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Drought-induced Growth Response of Longleaf Pine in the Alabama Fall Line Hills
Jonathan D. Goode, Laney M. Brager, and Justin L. Hart

Southeastern Naturalist, Volume 18, Issue 1 (2019): 99–112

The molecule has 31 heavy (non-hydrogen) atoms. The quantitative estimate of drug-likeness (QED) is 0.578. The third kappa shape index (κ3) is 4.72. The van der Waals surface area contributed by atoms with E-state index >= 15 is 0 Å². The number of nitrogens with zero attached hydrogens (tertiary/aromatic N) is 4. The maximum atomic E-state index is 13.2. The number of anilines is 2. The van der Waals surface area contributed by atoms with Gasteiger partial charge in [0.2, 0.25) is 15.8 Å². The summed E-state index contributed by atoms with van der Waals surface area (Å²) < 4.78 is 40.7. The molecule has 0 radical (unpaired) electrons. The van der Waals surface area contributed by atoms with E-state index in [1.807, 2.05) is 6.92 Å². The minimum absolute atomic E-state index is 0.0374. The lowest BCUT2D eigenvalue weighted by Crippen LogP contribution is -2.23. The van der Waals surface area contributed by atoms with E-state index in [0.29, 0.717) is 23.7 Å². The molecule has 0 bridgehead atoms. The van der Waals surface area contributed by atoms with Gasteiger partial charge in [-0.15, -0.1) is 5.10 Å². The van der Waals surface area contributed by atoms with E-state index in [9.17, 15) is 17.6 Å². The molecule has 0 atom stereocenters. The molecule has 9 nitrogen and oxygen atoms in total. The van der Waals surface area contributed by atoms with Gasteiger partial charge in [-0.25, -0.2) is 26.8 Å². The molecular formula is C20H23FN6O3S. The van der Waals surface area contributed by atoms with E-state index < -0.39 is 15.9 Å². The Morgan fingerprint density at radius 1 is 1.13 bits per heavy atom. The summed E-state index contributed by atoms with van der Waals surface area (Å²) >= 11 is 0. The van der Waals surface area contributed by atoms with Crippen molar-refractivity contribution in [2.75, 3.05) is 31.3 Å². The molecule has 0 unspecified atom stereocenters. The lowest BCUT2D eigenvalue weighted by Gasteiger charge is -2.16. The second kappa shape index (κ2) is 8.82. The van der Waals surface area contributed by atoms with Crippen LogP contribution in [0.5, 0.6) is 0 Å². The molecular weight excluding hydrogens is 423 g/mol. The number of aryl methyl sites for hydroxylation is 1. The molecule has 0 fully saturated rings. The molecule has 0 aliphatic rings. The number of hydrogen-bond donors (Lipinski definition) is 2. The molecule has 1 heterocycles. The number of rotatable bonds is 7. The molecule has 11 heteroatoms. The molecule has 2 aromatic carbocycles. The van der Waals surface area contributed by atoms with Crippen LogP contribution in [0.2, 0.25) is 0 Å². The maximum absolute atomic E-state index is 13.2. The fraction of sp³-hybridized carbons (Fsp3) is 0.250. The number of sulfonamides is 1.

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Southeastern Naturalist 99 J.D. Goode, L.M. Brager, and J.L. Hart 22001199 SOUTHEASTERN NATURALIST V1o8l(.1 1):89,9 N–1o1. 21 Drought-induced Growth Response of Longleaf Pine in the Alabama Fall Line Hills Jonathan D. Goode1,*, Laney M. Brager1, and Justin L. Hart1 Abstract - Knowledge of tree-growth response to extreme climatic events, such as drought, is useful for forest managers to model the effects of future disturbances, and to develop management plans that mitigate the detrimental impacts. We analyzed the effects of an exceptional drought on Pinus palustris (Longleaf Pine) radial growth in the Alabama Fall Line Hills, based on site conditions and tree age. Results indicated that radial-growth response to drought was not influenced by site condition as we initially hypothesized, but was influenced by tree age. Management for resiliency to disturbance in Longleaf Pine ecosystems should consider the complexity of individual tree-growth response as a function of age and growing conditions. Introduction Moisture availability is often a limiting factor in forest productivity. Projected increases in global temperature are expected to coincide with more frequent and severe drought events in the southeastern US (Seager et al. 2009, Walsh et al. 2014). Prior studies have analyzed the relationships between climate and radial growth in Pinus palustris Mill. (Longleaf Pine) woodlands (Bhuta et al. 2009, Devall et al. 1991, Foster and Brooks 2001, Henderson and Grissino-Mayer 2009). However, growth response of Longleaf Pine to exceptional drought is poorly understood. Little is known about the influence of growing conditions (e.g., stand density) on the growth response of Longleaf Pine to drought, and the same is true for most tree species; yet, this understanding is important for the development of forest-management systems in a changing climate. Longleaf Pine woodlands are one of the most endangered forest ecosystems in the US (Noss et al. 1995). It is estimated that Longleaf Pine occupied ~37 million ha in the eastern US prior to European settlement (Landers et al. 1995). Agricultural clearing, industrial logging, and fire suppression reduced the distribution of this forest type to less than 3% of its original range (Frost 2007, Jose et al. 2007). Fire-restored Longleaf Pine-dominated woodlands are typically characterized by widely spaced canopy trees, a relatively open midstory, and one of the most diverse herbaceous layers outside of the tropics (Jose et al. 2007, Peet 2007). The structure and composition of Longleaf Pine woodlands is critical habitat for many threatened and endangered species such as Leuconotopicus borealis Vieillot (Redcockaded Woodpecker; Brockaway and Lewis 1997). Restoration of Longleaf Pine woodlands is hypothesized to promote resiliency to future disturbances, including 1Department of Geography, University of Alabama, Tuscaloosa, AL 35487. *Corresponding author - jdgoode2@crimson.ua.edu. Manuscript Editor: John Dilustro Southeastern Naturalist J.D. Goode, L.M. Brager, and J.L. Hart 2019 Vol. 18, No. 1 100 extreme climatic events that are expected to become increasingly common (Easterling et al. 2000, Meehl et al. 2007). Johnsen et al. (2009) found that Longleaf Pine growing in restored stands (reduced tree density and a prescribed fire program) were more resistant to windthrow during Hurricane Katrina than Pinus elliotii Englem. (Shortleaf Pine) and Pinus taeda Mill. (Loblolly Pine). Showalter and Turchin (1993) found that thinned Longleaf Pine stands were less susceptible to beetle infestations than unthinned stands. Structural restoration of Longleaf Pine woodlands facilitates establishment of herbaceous species that are more droughttolerant than woody species that may inhabit un-burned sites (Ford et al. 2008). Furthermore, Longleaf Pine has been noted to require lower per-tree water and have a higher stomatal sensitivity to soil moisture than other pine species (Brantley et al. 2017, Gonzalez-Benecke et al. 2011). The overarching goal of this study was to quantify the growth response of Longleaf Pine following an exceptional drought in 2007. The specific objectives of this study were to examine the relationships between moisture availability and radial growth, and compare the response to the 2007 drought in growth of Longleaf Pine individuals (1) on sites with different stem densities and understory characteristics and (2) of various ages. We hypothesized that Longleaf Pine individuals occurring on the unmanaged site would be less resilient to the 2007 drought because of the higher density of trees and greater competition for resources. We also hypothesized that older trees would be more sensitive to drought conditions compared to younger trees, which are generally more vigorous. Our results provide insight on the effects of drought on Longleaf Pine growth among individuals of various ages occurring on different site conditions. Methods Study site We collected tree-ring and forest-inventory data in the Oakmulgee Ranger District of the Talladega National Forest in west-central Alabama from January to June 2017 (Fig. 1). The Oakmulgee Ranger District is situated in the Fall Line Hills, which is a transition zone between the Coastal Plain and Appalachians Highlands physiographic realms (Shankman and Hart 2007). The Fall Line Hills region of Alabama is characterized by steep, dissected slopes with sandy soils (Fenneman 1938). The geology is composed of the Tuscaloosa Coker and Gordo formations. The Coker formation primarily consists of micaceous very fine to medium sand, micaceous clay and gravel beds of quartz and chert. The Gordo formation is composed of cross-bedded and gravely sands, carbonaceous clay, and chert and quartz pebbles (Szabo et al. 1988). Soils in the study area are in the Maubila and Luverne complex (USDA–NRCS 2017). The climate of the region is humid mesothermal, with long, hot summers and short, mild winters (Thornthwaite 1948), a mean annual temperature of 17.4 °C, a lowest monthly mean of 7.2 °C in January, and a highest monthly mean of 26.9 °C in July. Mean annual precipitation is 1369 mm; the highest and lowest amounts of rain occur in March (mean = 155.7 mm) and October (mean = 70.1 mm), respectively (PRISM 2017). Southeastern Naturalist 101 J.D. Goode, L.M. Brager, and J.L. Hart 2019 Vol. 18, No. 1 The Oakmulgee Ranger District is located within the central Longleaf Pine belt in Alabama as defined by Harper (1943). The area was settled by Europeans in the 1820s, logged extensively in the early 1900s by the Kaul Lumber Company, and acquired by the federal government to be managed by the USDA Forest Service in 1935 (Cox and Hart 2015). Prior to European settlement, Native Americans inhabited areas around the Black Warrior River, located to the north and west of the study site. Moundville, a social and political center of the Mississippian Indians until 1700, is located 13 km from the border of the Oakmulgee Ranger District (Maxham 2000). A current priority on the Oakmulgee Ranger District is management for re-introduction of Longleaf Pine to suitable sites currently dominated by Loblolly Pine and xeric hardwood species (USDA Forest Service 2005). Management for Longleaf Pine in the Oakmulgee Ranger District may involve regeneration harvests, site preparation, outplanting of Longleaf Pine, thinning of undesirable tree species, and prescribed burning on a 3–5-y rotation. (USDA Forest Service 2005). Some sites suitable for Longleaf Pine woodlands have remained unmanaged, resulting in mixed pine–hardwood stands with remnant Longleaf Pine individuals. Field methods We used georeferenced forest-inventory data provided by the USDA Forest Service to select potential study sites. We chose potential study sites in the same subwatershed and composed of the same soil type (USDA–NRCS 2017). Once we identified potential study sites, we conducted ground reconnaissance to ensure that Longleaf Pine stems occurred on sites that were not actively managed (i.e., unthinned and unburned), henceforth referred to as the unmanaged sites. When Figure 1. Location of the 2 treatments (managed and unmanaged) in the Oakmulgee Ranger District of the Talladega National Forest, AL. Forest-inventory plots and focal Longleaf Pine plots were established in the 2 treatment areas. Southeastern Naturalist J.D. Goode, L.M. Brager, and J.L. Hart 2019 Vol. 18, No. 1 102 we confirmed the presence of Longleaf Pine on an unmanaged site, we chose a managed Longleaf Pine woodland site (i.e., thinned and burned on a 3–5-y rotation) directly adjacent for comparison. The thinning operation on the managed site occurred in the 1980s; the free thinning was used to reduce tree density and favor Longleaf Pine dominance. The prescribed fire program was also implemented at this time (data provided by USDA Forest Service). To objectively quantify species composition and stand structure, we established twenty 0.04-ha plots on both the managed and unmanaged sites (40 independent plots). We spaced all plots at 30-m intervals along mid-slope positions. On each plot, we recorded species, measured diameter at breast height (dbh; 1.37 m above the soil surface), and assigned crown positions of all trees ≥5 cm dbh. To quantify Longleaf Pine growth response to drought, we established thirty 0.04-ha plots on managed and unmanaged sites for a total of 60 plots (these 60 plots were distinct from the 40 used to quantify general stand conditions described above). Each plot had a single Longleaf Pine, which was either dominant or codominant in the canopy, at plot center, referred to as the focal Longleaf Pine stem. On the unmanaged site, we established plots based on the first overstory Longleaf Pine encountered while walking transects through the site, regardless of any other conditions. We selected focal Longleaf Pine on the managed site to match the range of stem dbh of Longleaf Pine on the unmanaged site by walking parallel to the slope contours and selecting trees that were within the dbh range of the 30 focal Longleaf Pine individuals from the unmanaged site. On each plot, we measured dbh and extracted 2 cores from the focal Longleaf Pine tree. For all trees ≤5 cm dbh, we also recorded species, measured dbh, and assigned crown classes (dominant, codominant, intermediate, and overtopped) based on relative crown height and position (Oliver and Larson 1996). Analytical methods To quantify species composition and structural characteristics of the study stands, we analyzed standard descriptions of the tree layer (live woody stems ≥5 cm dbh) based on the 20 plots established on each site for this purpose. We calculated density (stems ha-1), relative density (contribution to total trees), dominance (basal area; m2 ha-1), relative dominance (contribution to total basal area), and relative importance (sum of relative density and relative dominance) for each species. We prepared tree-core samples for analysis using the methods outlined by Stokes and Smiley (1996). We prepped all cores by first air-drying, then glueing to wooden mounts with cells vertically aligned, and finally sanding all cores with progressively finer-grit sand-paper (Orvis and Grissino-Mayer 2002). We dated tree rings on all cores to the calendar year of establishment, and employed pith estimators when the pith was not present but showed significant ring curvature to estimate establishment date (Villalba and Veblen 1997). We measured raw ring-widths to the nearest 0.001 mm using a Velmex measuring stage interfaced with the software Measure J2X (VoorTech Consulting, Holderness, NH). We visually compared and statistically analyzed the measurement series using segmented time-series correlation analysis with the software COFECHA to ensure that each annual ring was assigned to the Southeastern Naturalist 103 J.D. Goode, L.M. Brager, and J.L. Hart 2019 Vol. 18, No. 1 proper year of formation (Grissino-Mayer 2001). The software program flagged all segments that fell below the pre-determined threshold (r2 = 0.32, P > 0.01). We reinspected flagged samples for errors and re-dated them, if neces sary. Basal area increment (BAI) is a common metric used to calculate secondary tree-growth (West 1980). BAI represents overall tree growth better than other measures, such as radial-ring growth, because it accounts for decreased ring-width with age and increased tree diameter (Biondi and Qeadan 2008, Husch et al. 2003). In other studies, BAI has been shown to approach a constant level in healthy, mature trees (Duchesne et al. 2002, Valentine and Mäkelä 2005), and decline when trees experience stress, such as moisture stress induced by drought (Phipps and Whitton 1988). We calculated BAI based on the methods outlined by Phipps and Field (1989): BAIt = π(Rt 2 - Rt - 1 2) and Rt - 1 = Rt - wt , where wt is total ring width and Rt is radius length at year t. To quantify the impact of the 2007 drought, we determined percent growth reduction by calculating the percent change in raw BAI in 2007 from the mean BAI of the previous 10 y (1997–2006). We also calculated the 2008 BAI growth reduction to account for the possible lag in response by some individuals. We calculated recovery time for each individual by determining the number of years subsequent to the 2007 drought that were less than that of the mean annual growth of the 10 y prior to drought. Disturbance-history studies commonly use 10-y mean growth (e.g., Fraver and White 2005, Hart et al. 2012, Nowacki and Abrams 1997), which mitigates variability in short-term growth trends associated with climatic variability. We acknowledge that the 2000 drought may have influenced mean BAI during this 10-y window. However, we suspect that almost any 10-y window in these individuals would contain some influence of drought based on the frequency of these events in the region. We used independent-sample t-tests to determine if the 2007 and 2008 BAI percent growth-reduction and recovery time of the Longleaf Pine individuals were statistically different between individuals on the managed (i.e., thinned and burned) and those on unmanaged sites, and between individuals ≥80 y and those ≤55 y of age. We employed an age threshold because potential differences in radial growth may not manifest in trees of similar ages. Of the 60 Longleaf Pine trees analyzed, we removed 22 from analysis of age-related trends because they were between 56 and 79 years of age. We also tested for a significant difference between growth response to the 2000 drought on the managed and unmanaged site because of the difference in seasonality between the 2 drought events (the 2000 drought occurred in late summer and early fall and the 2007 drought occurred in spring and early summer). We used independent-sample t-test to test for a significant difference in growth reduction as a function of treatment to the 2000 drought. We also tested radial-growth response for the 2000 and 2007 droughts, regardless of treatment. Southeastern Naturalist J.D. Goode, L.M. Brager, and J.L. Hart 2019 Vol. 18, No. 1 104 We used the Palmer drought severity index (PDSI) to determine the relationship between Longleaf Pine radial growth and drought. PDSI is a regional metric that uses temperature and precipitation to determine water balance, and includes a regional calculation of soil-water storage based on the Thornthwaite evapotranspiration model (Palmer 1965). We acquired PDSI values for the Upper Plains Climatological Division of Alabama for the years 1980–2016 (NDIS 2017). We selected these 36 y to ensure that use of chronologies from all 60 individuals could be used in the correlation analysis (i.e., common life span of samples). We used standard Pearson correlation to analyze the relationship between PDSI and annual BAI values in the 60 Longleaf Pine individuals. We analyzed BAI and PDSI for a 21-mo period (previous March to current November) because previous and current growing conditions can affect productivity (Meldahl et al. 1999). We conducted all correlation analyses in SAS v. 9.4. All data met the assumption of homoscedasticity. Results and Discussion Forest composition The managed site contained 9 tree species and was dominated by Longleaf Pine, which represented 92% of trees ha-1 and 97% of basal area ha-1. The site contained 304 stems ha-1 and had a total basal area of 21.29 m2 ha-1. The remaining 8% of trees/ha were primarily hardwood species with 1 Loblolly Pine stem. (Table 1). The majority (72%) of recorded trees on the managed site were in canopy dominant or codominant positions. The remaining 28% had crowns that were in subcanopy positions (intermediate or overtopped). Mean dbh of trees measured in our plots on the managed site was 27.7 cm. The unmanaged site contained 20 tree species, with a greater density of Quercus (oak) and other hardwood species relative to the managed site (Table 2). Loblolly Pine was the most important species, comprising 52% relative density and 66% relative dominance. The site contained 25 Longleaf Pine stems ha-1 representing 4% Table 1. Density, dominance, and importance (sum of relative density and relative dominance) measures for all live stems ≥5 cm dbh on a managed (thinned and burned) site on the Oakmulgee Ranger District of the Talladega National Forest, Alabama. Density Relative Dominance Relative Relative Species (stems/ha) density (%) (m2/ha) dominance (%) importance Pinus palustris Mill. 279 91.8 20.57 96.6 188.4 Nyssa sylvatica Marshall 8 2.5 0.23 1.1 3.6 Quercus falcata Michx. 6 2.1 0.22 1.0 3.1 Quercus marilandica Münchh. 4 1.2 0.15 0.7 1.9 Quercus coccinea Münchh. 3 0.8 0.05 0.2 1.1 Quercus stellata Wangenh. 1 0.4 0.02 0.1 0.5 Liquidambar styraciflua L. 1 0.4 0.02 0.1 0.5 Quercus laevis Walter 1 0.4 0.01 0.1 0.5 Pinus taeda L. 1 0.4 0.01 0.1 0.5 Total 304 100.0 21.29 100.0 200.0 Southeastern Naturalist 105 J.D. Goode, L.M. Brager, and J.L. Hart 2019 Vol. 18, No. 1 of stems and 3% of total basal area ha-1. Oaks represented 17% of the stems ha-1 and 11% of the basal area ha-1. On the unmanaged site, stem density (P < 0.05) and basal area (P < 0.05) were higher and mean diameter of trees was lower (P < 0.05). The unmanaged site also had more trees in subcanopy positions (39%) than the managed site. The majority (71%) of individuals in canopy dominant and codominant positions were Loblolly Pine. Climate–growth relationships The BAI of Longleaf Pine trees showed a significant positive relationship to PDSI in current July (r = 0.394, P < 0.05), August (r = 0.449, P < 0.05), September (r = 0.459, P < 0.05) and previous November (r = 0.362, P < 0.05) (Fig. 2). These significantly positive relationships indicated that Longleaf Pine responded positively to increased moisture conditions during the late summer months. Henderson and Grissino-Mayer (2009) found the strongest correlation of Longleaf Pine radial growth to PDSI occurred between July and November. Similarly, Devall et al. (1991) found that current August precipitation and February PDSI were the best predictors of Longleaf Pine productivity. Knapp et al. (2016) found that latewood growth in Longleaf Pine was strongly correlated to summer rainfall, which includes tropical cyclone precipitation. We acknowledge that growth response to the 2007 drought based on treatment effects might elicit a significant difference if only Table 2. Density, dominance, and importance (sum of relative density and relative dominance) measures for all live stems ≥5 cm dbh on an unmanaged (no active management) site of the Oakmulgee Ranger District of the Talladega National Forest, Alabama. Density Relative Dominance Relative Relative Species (stems/ha) density (%) (m2/ha) dominance (%) importance Pinus taeda L. 360 51.9 16.07 66.2 118.1 Liriodendron tulipifera L. 46 6.6 2.15 8.8 15.4 Acer rubrum L. 46 6.6 0.76 3.1 9.7 Quercus montana Willd. 35 5.0 0.91 3.7 8.7 Quercus rubra L. 36 5.2 0.69 2.8 8.0 Liquidambar styraciflua L. 35 5.0 0.62 2.5 7.6 Pinus palustris Mill. 25 3.6 0.77 3.2 6.8 Oxydendrum arboreum (L.) DC. 31 4.5 0.53 2.2 6.7 Quercus alba L. 18 2.6 0.48 2.0 4.6 Quercus falcata Michx. 14 2.1 0.26 1.1 3.1 Quercus nigra L. 10 1.4 0.21 0.9 2.2 Nyssa sylvatica Marshall 8 1.2 0.25 1.0 2.2 Cornus florida L. 10 1.4 0.16 0.7 2.1 Carya glabra (Mill.) Sweet 5 0.7 0.25 1.0 1.7 Quercus stellata Wangenh. 4 0.5 0.04 0.2 0.7 Juniperus virginiana L. 2 0.3 0.05 0.2 0.6 Sassafras albidum (Nutt.) Nees 2 0.3 0.04 0.2 0.5 Fagus grandifolia Ehrh. 2 0.3 0.03 0.1 0.5 Vaccinium arboreum Marshall 2 0.3 0.03 0.1 0.5 Magnolia macrophylla Michx. 2 0.3 0.02 0.1 0.4 Total 694 100 24.29 100 200 Southeastern Naturalist J.D. Goode, L.M. Brager, and J.L. Hart 2019 Vol. 18, No. 1 106 latewood growth were measured rather than whole-ring width. Longleaf Pine experiences recurrent growth flushes (Kozlowski 1971), which may explain the higher correlation in the late summer–early fall months rather than the spring months, during which precipitation is generally greater. Orvis and Grissino-Mayer (2009) speculated that early-season growth flushes in Longleaf Pine utilized stored carbohydrates during earlywood formation, reducing the effects of spring precipitation on radial growth. Therefore, in the late growing season, during a secondary flush, precipitation is likely more utilized as carbohydrates are exhausted from previous growth flushes during the early growing season. Our results concur with other studies that found that Longleaf Pine was more responsive to late summer and early fall moisture than spring moisture (Orvis and Grissino-Mayer 2009). Growth response to drought We noted no significant (P > 0.05) difference in 2007 BAI reduction between Longleaf Pine individuals on managed and unmanaged sites. Longleaf Pine individuals on the managed site showed a mean 16.4% BAI reduction in the year 2007 relative to the mean BAI of the preceding 10 y, as opposed to a 15.8% BAI reduction for individuals on the unmanaged site (Table 3). In 2008, mean BAI reduction was 14% on the managed site and 17% on the unmanaged site (P > 0.05). The mean recovery time was 5.1 y for trees on the managed site and 4.9 y for the unmanaged site (P > 0.05). Therefore, recovery time was nearly the same for trees on both sites (Fig. 3). Trees ≤55 y old showed a significantly greater growth reduction than trees ≥80 y old (P < 0.001). Trees ≤55 y old showed a 18.6% growth reduction in the year 2007, and trees ≥80 y old showed a 15.0% growth reduction in the year 2007 (Table 3). Therefore, our results indicated that younger trees were more sensitive to drought conditions than older trees. The older trees in this study had larger crowns and more growing space, and, we hypothesize, better-developed root networks than Figure 2. Correlation analysis of the BAI chronology and mean monthly PDSI among 60 Longleaf Pine individuals. Monthly abbreviations preceded by ‘p’ indicate previous year. Gray bars indicated significance values of P < 0.05. Southeastern Naturalist 107 J.D. Goode, L.M. Brager, and J.L. Hart 2019 Vol. 18, No. 1 younger trees. The larger crowns, root networks, and growing space may have led to a greater advantage in accessing water during drought conditions. We hypothesized that Longleaf Pine would be more resilient to drought when growing in low-density stands (i.e., woodland conditions of the managed site). However, we found no significant difference in growth response to the 2007 drought of Longleaf Pine stems growing on the managed vs. unmanaged sites. We attributed growth responses of individuals on the managed site to 2 possible explanations. First, prescribed burning every 3–5 y may reduce the moisture holding capacity of the soil and duff layer (Boyer and Miller 1994, Harrington and Edwards 1999). Reduced moisture holding capacity from frequent prescribed fire is a result of exposure of bare mineral soil to rainfall and subsequent aggregate clogging of soil pores (Bower 1966). Frequent prescribed fire has also been attributed to higher moisture evaporation from the darkened soil and duff layer (Bond-Lamberty et al. 2009). Reductions in soil and duff-layer moisture-holding capacity, and the loss of organic matter, may cause higher stress during drought years (Mitchell et al. Figure 3. 2007 and 2008 average percent basal area increment (BAI) reduction and average recovery time in years of Longleaf Pine individuals based on site conditions and age. BAI reduction is shown as bars on the primary y-axis and recovery time is shown as a line on the secondary y-axis. Table 3. Average 1997–2007 basal area increment (BAI), 2007 BAI , 2007 BAI % reduction, 2008 BAI, 2008 BAI % reduction, and average recovery time among Longleaf Pine individuals based on site condition and age in the Oakmulgee Ranger District of the Talladega National Forest, AL. Average 1997–2006 2007 BAI 2008 BAI recovery average BAI 2007 BAI 2008 BAI reduction (%) reduction (%) time (y) Managed 1162.60 951.68 984.29 -16.4 -14.1 5.1 Unmanaged 1562.34 1355.87 1250.63 -15.8 -17.0 4.9 ≥80 years old 1422.86 1222.26 1192.65 -15.0 -18.6 4.9 ≤55 years old 1484.87 1214.04 1099.10 -18.6 -22.7 5.8 Southeastern Naturalist J.D. Goode, L.M. Brager, and J.L. Hart 2019 Vol. 18, No. 1 108 1999). The managed site was burned in 2006, one year before the 2007 drought. Second, the amount of light capable of reaching the understory may have increased moisture evaporation on the managed site as opposed to the mixed pine–hardwood unmanaged site (Battaglia et al. 2002). The managed Longleaf Pine stand has an open, woodland structure; thus, more light can reach the forest floor, which may increase evaporation rates thereby reducing available moisture. The structure and composition of the unmanaged site likely allowed for more canopy and midstory light-capture, and likely less soil-moisture evaporation. We acknowledge that transpiration rates may be higher in stands with higher tree density. Importantly, we note that our results suggest that management did not make the trees more sensitive to drought conditions. Analysis of growth in relation to climate revealed that Longleaf Pines were more sensitive to PDSI in the late summer and early fall months (July–September and previous November). These relationships indicated that Longleaf Pine is more sensitive to late growing-season climatic conditions. The drought of 2007 was most severe during the spring and early summer months. Each month in 2007 received less precipitation than the 30-y normal. However, the most severe decrease in precipitation occurred during the growing season, which cumulatively lowered PDSI values into the late growing season and dormant season. Based on the climate– growth correlation results, we speculate that Longleaf Pine individuals did not significantly respond to drought conditions because the drou ght occurred early in the growing season, and Longleaf Pine has been found to be less sensitive to moisture conditions during the spring months. Results indicated that no significant difference occurred in radial-growth response among the 2 treatments during the 2000 and 2007 drought events. Although the 2000 drought was more severe in the months of August, September, and October, the 2007 drought had a sustained severity through the growing season into the dormant season. However, when we tested for significant difference in growth response between the 2000 and 2007 droughts, regardless of treatment, we noted a significant difference (P < 0.01) in growth response between the 2 droughts. We found that Longleaf Pine individuals showed a significantly greater growth-reduction response to the 2000 drought than to the 2007 drought, a finding that agrees with our speculation that Longleaf Pine was more sensitive to drought conditions in the late growing season. The 2000 drought was indeed more severe in August, September, and October. Results revealed the importance of understanding not only the impacts of drought severity on tree growth, but the impacts of the timing of drought on tree growth. Our results highlight the complexity of predicting growth response to extreme climate conditions across contrasting stand conditions or management approaches. Conclusion Tree-growth response to severe drought can be used as a predictive tool for response to future droughts. An individual tree may experience a unique response to drought conditions based on factors such as physical site conditions, stand density, or tree age. We sought to test the growth response of Longleaf Pine to an exceptional Southeastern Naturalist 109 J.D. Goode, L.M. Brager, and J.L. Hart 2019 Vol. 18, No. 1 drought in 2007 among individuals inhabiting sites of different growing conditions and ages. We hypothesized that individuals on sites with lower tree density would be less sensitive to moisture stress and thus, more resilient to drought conditions. However, we found no significant differences (P > 0.05) in radial-growth reductions between managed (thinned and burned) and unmanaged sites. We also hypothesized that older trees would be more sensitive than younger trees, but results indicated that age did not did not significantly influence drought response (P > 0.05). We speculated that prescribed-fire frequency and soil and litter moisture evaporation influenced the growth response of Longleaf Pine trees. Climate-growth correlation analysis revealed a greater BAI sensitivity to PDSI in the late summer and early fall months. The timing of the 2007 drought in the spring and early summer months may have resulted in the lack of notable growth response in Longleaf Pine stems. As management plans are developed to promote resiliency in Longleaf Pine ecosystems to future disturbances such as drought, we should consider that tree response is complex and influenced by multiple interacting variables, such as microclimatic conditions, phenology, and the temporal variability of disturbance. Acknowledgments We thank Carson Barefoot, Scott Ford, Jonathan Kleinman, Jonathan Kressuk, and Kevin Willson for assistance in the field and the processing of tree cores. We also thank the US Forest Service Oakmulgee Ranger District for logistical support and use of stand-level data. Literature Cited Battaglia, M.A., P. Mou, B. Palik, and R.J. Mitchell. 2002. The effect of spatially variable overstory on the understory-light environment of an open-canopied Longleaf Pine forest. Canadian Journal of Forest Research 32:1984–1991. 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